Brighton considers joining wave of British cities banning cars

Brighton considers joining wave of British cities banning cars
Brighton considers joining wave of British cities banning cars

Brighton is considering a plan to ban cars from its centre, as local authorities grapple with the push for cleaner air.

Next week Brighton and Hove city council is set to vote on a blanket ban of private vehicles in a bid to influence nationwide net zero emissions by 2050.

“The climate emergency, the environmental and public health crisis caused by air pollution, and dangerous roads can and must be tackled by drastically reducing private car use in the city centre,” the Green Party proposal reads.

Research suggests that up to 54 people living in Brighton centre die early each year from the effects of nitrous oxide emitted from cars.

The Labour-led council has previously vowed to take radical steps to tackle air pollution, but told The Argus earlier this month it has “no current plans to ban any type of car from the city centre.”

Concern over impact

The proposal has divided residents.

Neil Reggae said: “Driving in Brighton is daft. You’re in a queue for ages and there’s nowhere to park when you get to your destination. Plus the air quality is dire thanks to the slow-moving traffic clogging up the town.”

Brighton residents have differing views on a car ban (Photo: Ben Pruchnie/Getty Images)

But Justin Hill, another resident, said of the prospect of the ban being introduced, “just watch how fast the shops and restaurants start to close down.”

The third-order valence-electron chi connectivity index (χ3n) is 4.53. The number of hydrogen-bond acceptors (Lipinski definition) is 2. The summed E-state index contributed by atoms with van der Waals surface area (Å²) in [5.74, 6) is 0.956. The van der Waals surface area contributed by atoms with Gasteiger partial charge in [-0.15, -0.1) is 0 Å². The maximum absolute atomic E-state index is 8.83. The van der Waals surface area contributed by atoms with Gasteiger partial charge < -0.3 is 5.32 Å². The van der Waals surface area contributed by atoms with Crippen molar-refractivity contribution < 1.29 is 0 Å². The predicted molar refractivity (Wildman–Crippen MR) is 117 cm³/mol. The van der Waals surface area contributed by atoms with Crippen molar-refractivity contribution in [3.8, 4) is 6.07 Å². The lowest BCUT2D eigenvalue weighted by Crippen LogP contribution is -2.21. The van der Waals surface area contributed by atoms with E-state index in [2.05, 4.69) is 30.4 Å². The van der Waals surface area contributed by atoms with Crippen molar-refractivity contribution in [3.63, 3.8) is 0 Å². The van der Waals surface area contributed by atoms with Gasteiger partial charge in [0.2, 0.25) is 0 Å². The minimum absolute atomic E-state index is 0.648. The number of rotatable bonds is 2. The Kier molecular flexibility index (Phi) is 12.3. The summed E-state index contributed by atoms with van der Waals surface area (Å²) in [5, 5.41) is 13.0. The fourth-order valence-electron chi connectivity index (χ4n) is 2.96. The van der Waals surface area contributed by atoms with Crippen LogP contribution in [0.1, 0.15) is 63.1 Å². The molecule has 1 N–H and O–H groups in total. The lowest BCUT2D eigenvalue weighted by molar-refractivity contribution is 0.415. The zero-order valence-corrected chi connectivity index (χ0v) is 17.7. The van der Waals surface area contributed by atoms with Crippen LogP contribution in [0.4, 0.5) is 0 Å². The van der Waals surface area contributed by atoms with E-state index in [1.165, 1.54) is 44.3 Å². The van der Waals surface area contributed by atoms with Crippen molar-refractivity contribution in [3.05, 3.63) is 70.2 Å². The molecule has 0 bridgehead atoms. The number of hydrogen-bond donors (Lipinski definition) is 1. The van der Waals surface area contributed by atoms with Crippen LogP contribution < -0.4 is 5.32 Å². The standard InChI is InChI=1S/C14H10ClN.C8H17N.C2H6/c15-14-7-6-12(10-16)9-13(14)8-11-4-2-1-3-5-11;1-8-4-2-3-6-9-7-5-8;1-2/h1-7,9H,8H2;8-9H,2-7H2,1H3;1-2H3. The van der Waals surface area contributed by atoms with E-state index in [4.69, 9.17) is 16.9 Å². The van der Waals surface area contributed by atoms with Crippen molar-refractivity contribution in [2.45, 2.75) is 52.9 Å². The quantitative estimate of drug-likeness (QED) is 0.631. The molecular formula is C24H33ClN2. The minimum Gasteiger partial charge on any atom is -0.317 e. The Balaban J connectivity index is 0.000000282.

Others are worried that those with disabilities could suffer. “Car-free city centres are a nightmare for disabled people: they are cut off from shops, cafés etc unless there is a frequent, free, electric ‘golf cart’ system or permitted access to cars and taxis,” said Alex Tulip.

However Green councillor Amy Heley, who is behind the proposals, told The Argus: “I have always made it clear that people with disabilities should be exempt.”

Wave of councils sign up

It is the latest attempt by local officials to lower carbon footprints. Birmingham city council pledged to ban cars from travelling through the city centre last week and introduce a 20mph speed limit, while plans for a ban on private cars have passed in in York.

Bristol city council announced in November that it was becoming the first UK city to ban diesel cars from its central region, but had already spent £2.7m purchasing a new fleet of vans that use the fuel.

Officials are attempting to reduce the impact of diesel on the country’s air (Photo: Mark Renders/Getty Images)

Neighbouring Bath recently approved plans to charge lorries and coaches £100 to enter the city, after concern at frequent busloads of tourists causing damage to its famed limestone structures. Taxis and private hire vehicles will be charged £9, while private cars will go uncharged.

Oxford is planning to charge drivers £10 or more to enter a “zero-emission zone” city centre, with Cardiff trying to enforce a £2 daily congestion charge on visiting vehicles.

Central London rolled out an ultra-low emission zone last year which saw pre-2006 petrol and pre-2016 diesel cars charged £12.50 a day for entry, cutting toxic gas by a third.

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